GSMA Warns Mobile Operators About Access to the Right 5G Spectrum
The Global System for Mobile Communications Association (commonly known as the GSMA) has released a warning that the successful rollout of ultra-fast 5G services is solely dependent on access to the right type and amount of spectrum in the next year.
As the industry moves towards launching 5G services, the GSMA says that governments, regulators and the mobile industry will need to work together to deliver widespread 5G coverage that will be of value to everyone.
The GSMA Public Policy Position on 5G Spectrum specifies that 5G quality, services, speed and reach could vary drastically between countries. This is because governments globally have started to auction spectrum for 5G networks, but differences in how much spectrum has been assigned, different infrastructural conditions and the cost of access to that spectrum will determine the quality of 5G services from one country to the next.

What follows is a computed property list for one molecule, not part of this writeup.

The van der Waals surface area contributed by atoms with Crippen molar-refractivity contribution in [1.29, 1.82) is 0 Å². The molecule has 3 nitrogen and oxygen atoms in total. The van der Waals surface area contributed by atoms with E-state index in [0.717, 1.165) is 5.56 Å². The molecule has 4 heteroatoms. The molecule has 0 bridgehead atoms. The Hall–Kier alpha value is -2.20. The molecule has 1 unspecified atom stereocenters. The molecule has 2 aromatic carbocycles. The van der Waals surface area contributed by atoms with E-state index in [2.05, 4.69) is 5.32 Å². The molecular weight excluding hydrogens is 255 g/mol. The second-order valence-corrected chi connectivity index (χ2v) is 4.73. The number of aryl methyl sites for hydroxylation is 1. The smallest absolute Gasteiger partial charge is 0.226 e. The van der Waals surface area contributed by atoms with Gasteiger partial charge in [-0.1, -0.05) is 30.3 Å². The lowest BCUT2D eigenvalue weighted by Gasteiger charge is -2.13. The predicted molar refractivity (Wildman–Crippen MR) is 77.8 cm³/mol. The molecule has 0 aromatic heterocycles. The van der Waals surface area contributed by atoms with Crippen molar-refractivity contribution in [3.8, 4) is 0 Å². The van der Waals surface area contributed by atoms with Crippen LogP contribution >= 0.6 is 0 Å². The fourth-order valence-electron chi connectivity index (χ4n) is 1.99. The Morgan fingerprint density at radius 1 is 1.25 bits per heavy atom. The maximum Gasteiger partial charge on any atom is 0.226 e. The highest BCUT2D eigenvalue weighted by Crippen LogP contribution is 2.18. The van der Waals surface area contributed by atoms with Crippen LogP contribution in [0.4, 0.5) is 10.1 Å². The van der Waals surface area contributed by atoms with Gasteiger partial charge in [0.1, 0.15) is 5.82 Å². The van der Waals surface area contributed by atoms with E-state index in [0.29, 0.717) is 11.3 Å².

Early adopter countries will be first in line in the rolling out of 5G and will stand to reap significant socio-economic benefits including GDP growth.
GSMA Intelligence predicts that there will be 1.3 billion 5G connections by 2025, depending on operators gaining access to sufficient spectrum.
Brett Tarnutzer, the Head of Spectrum at GSMA said that operators urgently need more spectrum to deliver the endless amount of services that 5G will provide. He stated that the future of 5G relies primarily on government involvement and on the outcomes of the decisions that are to be made by the different governments as the world moves towards the arrival of 5G.
Tarnutzer declared that without strong government support to provide sufficient spectrum to next-generation mobile services, it would be impossible to make 5G affordable and accessible for everyone.
According to GSMA, governments should focus on making sure that consumers get the most value out of 5G instead of trying to maximise auction revenues to meet short-term goals.
Tarnutzer added that it is crucial for governments to make the right decisions early on in the process because history has shown that once a spectrum is granted to mobile at WRC, it can take almost ten years to licence that spectrum at a national level.